When I speak or write or teach about motivation, I focus on what classroom teachers like me can control. This is a basic assumption of my work: I’m better off working at what I can affect than I am fixating on matters I don’t control. And after all, the research is clear: student motivation is heavily contextual, meaning that when students are with me in my room, I influence their engagement — via their beliefs — with each decision, interaction, poster, and policy.
But make no mistake: K-12 curricula have a deep and massive influence on student motivation, too. When a K-12 curriculum is knowledge-lite, an opportunity gap emerges where some students gain broad knowledge through life experience while others do not. A compound effect occurs here — sometimes called the “Matthew Effect” — in which those with a chance to learn all kinds of things are able to learn all kinds of more things, whereas those without such a chance find it harder to learn new things. Since knowledge begets knowledge, if you’re working in a district without a guaranteed and actually taught (i.e., viable), knowledge-rich curricula, you’re going to have to work harder to motivate students to do the hard, slow-going work of catching up. Whether we like it or not, cognitive science is clear: background knowledge is perhaps the foundation of higher order thinking and comprehension, and there are no shortcuts to developing it.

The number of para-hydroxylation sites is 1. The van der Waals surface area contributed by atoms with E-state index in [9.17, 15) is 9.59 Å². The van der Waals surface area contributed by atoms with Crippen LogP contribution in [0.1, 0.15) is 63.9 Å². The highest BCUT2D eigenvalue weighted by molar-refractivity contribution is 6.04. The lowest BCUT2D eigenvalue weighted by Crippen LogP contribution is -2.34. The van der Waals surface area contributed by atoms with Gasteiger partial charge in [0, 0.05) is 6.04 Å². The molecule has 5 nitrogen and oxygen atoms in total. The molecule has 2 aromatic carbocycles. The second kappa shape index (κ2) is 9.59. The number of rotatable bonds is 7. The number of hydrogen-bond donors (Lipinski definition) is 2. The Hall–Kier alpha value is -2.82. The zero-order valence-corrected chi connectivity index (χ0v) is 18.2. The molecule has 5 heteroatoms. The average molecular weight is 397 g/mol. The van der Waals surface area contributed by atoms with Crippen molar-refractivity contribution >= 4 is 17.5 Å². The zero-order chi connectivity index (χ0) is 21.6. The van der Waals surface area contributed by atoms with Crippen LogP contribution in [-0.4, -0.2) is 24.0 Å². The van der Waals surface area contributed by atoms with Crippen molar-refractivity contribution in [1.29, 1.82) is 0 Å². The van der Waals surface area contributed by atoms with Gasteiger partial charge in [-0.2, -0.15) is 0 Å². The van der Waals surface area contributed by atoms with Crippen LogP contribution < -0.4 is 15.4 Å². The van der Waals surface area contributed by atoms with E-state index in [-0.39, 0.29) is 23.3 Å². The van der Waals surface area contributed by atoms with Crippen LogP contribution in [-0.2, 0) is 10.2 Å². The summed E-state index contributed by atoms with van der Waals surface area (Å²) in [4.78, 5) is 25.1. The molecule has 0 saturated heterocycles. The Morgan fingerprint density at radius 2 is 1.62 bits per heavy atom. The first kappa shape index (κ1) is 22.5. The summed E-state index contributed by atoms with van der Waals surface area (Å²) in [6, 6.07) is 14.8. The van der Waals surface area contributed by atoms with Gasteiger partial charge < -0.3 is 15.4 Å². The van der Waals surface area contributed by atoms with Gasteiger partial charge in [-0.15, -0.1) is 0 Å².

There are two things we can do in such situations:
1) Focus on becoming great at a few basic things. That’s what These 6 Things is about — you can have great instructional impact in any school system by mastering these essentials. And yet simultaneously, we can work to…
2) …Advocate for a knowledge-rich curriculum in your district. Natalie Wexler makes the best extended case in her book, and the Knowledge Matters Campaign has the best quick-read materials.
There’s no question about it: we can influence student motivation at the classroom level, but the most profound long-term flourishing impacts will only get unleashed when we bring coherent, cumulative, knowledge-rich curricula to all of our classrooms, starting on our smallest students’ very first day of school.
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